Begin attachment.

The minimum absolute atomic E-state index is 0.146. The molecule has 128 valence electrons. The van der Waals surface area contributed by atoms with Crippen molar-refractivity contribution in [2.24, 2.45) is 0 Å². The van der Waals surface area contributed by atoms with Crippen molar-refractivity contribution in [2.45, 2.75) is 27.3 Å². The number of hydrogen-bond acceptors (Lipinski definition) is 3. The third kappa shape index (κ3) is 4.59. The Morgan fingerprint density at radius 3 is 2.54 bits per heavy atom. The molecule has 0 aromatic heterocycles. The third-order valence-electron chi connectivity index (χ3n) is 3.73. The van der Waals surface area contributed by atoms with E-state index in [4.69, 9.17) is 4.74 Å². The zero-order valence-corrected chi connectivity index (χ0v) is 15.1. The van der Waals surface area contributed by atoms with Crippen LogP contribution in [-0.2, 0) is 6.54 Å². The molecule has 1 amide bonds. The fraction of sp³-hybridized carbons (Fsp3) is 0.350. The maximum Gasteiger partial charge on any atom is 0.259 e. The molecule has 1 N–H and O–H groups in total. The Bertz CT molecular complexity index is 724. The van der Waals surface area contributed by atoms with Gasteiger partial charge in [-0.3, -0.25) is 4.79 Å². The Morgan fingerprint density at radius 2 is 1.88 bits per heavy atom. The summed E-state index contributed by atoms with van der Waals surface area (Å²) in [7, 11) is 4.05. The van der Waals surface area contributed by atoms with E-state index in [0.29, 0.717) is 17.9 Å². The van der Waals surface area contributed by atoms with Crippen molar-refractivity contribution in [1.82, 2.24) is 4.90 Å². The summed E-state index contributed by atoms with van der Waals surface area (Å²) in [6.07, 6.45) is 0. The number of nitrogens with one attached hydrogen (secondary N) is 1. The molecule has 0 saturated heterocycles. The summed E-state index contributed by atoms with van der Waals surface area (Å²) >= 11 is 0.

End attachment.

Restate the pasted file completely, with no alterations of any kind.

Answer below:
The minimum absolute atomic E-state index is 0.146. The molecule has 128 valence electrons. The van der Waals surface area contributed by atoms with Crippen molar-refractivity contribution in [2.24, 2.45) is 0 Å². The van der Waals surface area contributed by atoms with Crippen molar-refractivity contribution in [2.45, 2.75) is 27.3 Å². The number of hydrogen-bond acceptors (Lipinski definition) is 3. The third kappa shape index (κ3) is 4.59. The Morgan fingerprint density at radius 3 is 2.54 bits per heavy atom. The molecule has 0 aromatic heterocycles. The third-order valence-electron chi connectivity index (χ3n) is 3.73. The van der Waals surface area contributed by atoms with E-state index in [4.69, 9.17) is 4.74 Å². The zero-order valence-corrected chi connectivity index (χ0v) is 15.1. The van der Waals surface area contributed by atoms with Crippen LogP contribution in [-0.2, 0) is 6.54 Å². The molecule has 1 amide bonds. The fraction of sp³-hybridized carbons (Fsp3) is 0.350. The maximum Gasteiger partial charge on any atom is 0.259 e. The molecule has 1 N–H and O–H groups in total. The Bertz CT molecular complexity index is 724. The van der Waals surface area contributed by atoms with Gasteiger partial charge in [-0.3, -0.25) is 4.79 Å². The Morgan fingerprint density at radius 2 is 1.88 bits per heavy atom. The summed E-state index contributed by atoms with van der Waals surface area (Å²) in [7, 11) is 4.05. The van der Waals surface area contributed by atoms with E-state index in [0.29, 0.717) is 17.9 Å². The van der Waals surface area contributed by atoms with Crippen molar-refractivity contribution in [1.82, 2.24) is 4.90 Å². The summed E-state index contributed by atoms with van der Waals surface area (Å²) in [6.07, 6.45) is 0. The number of nitrogens with one attached hydrogen (secondary N) is 1. The molecule has 0 saturated heterocycles. The summed E-state index contributed by atoms with van der Waals surface area (Å²) >= 11 is 0.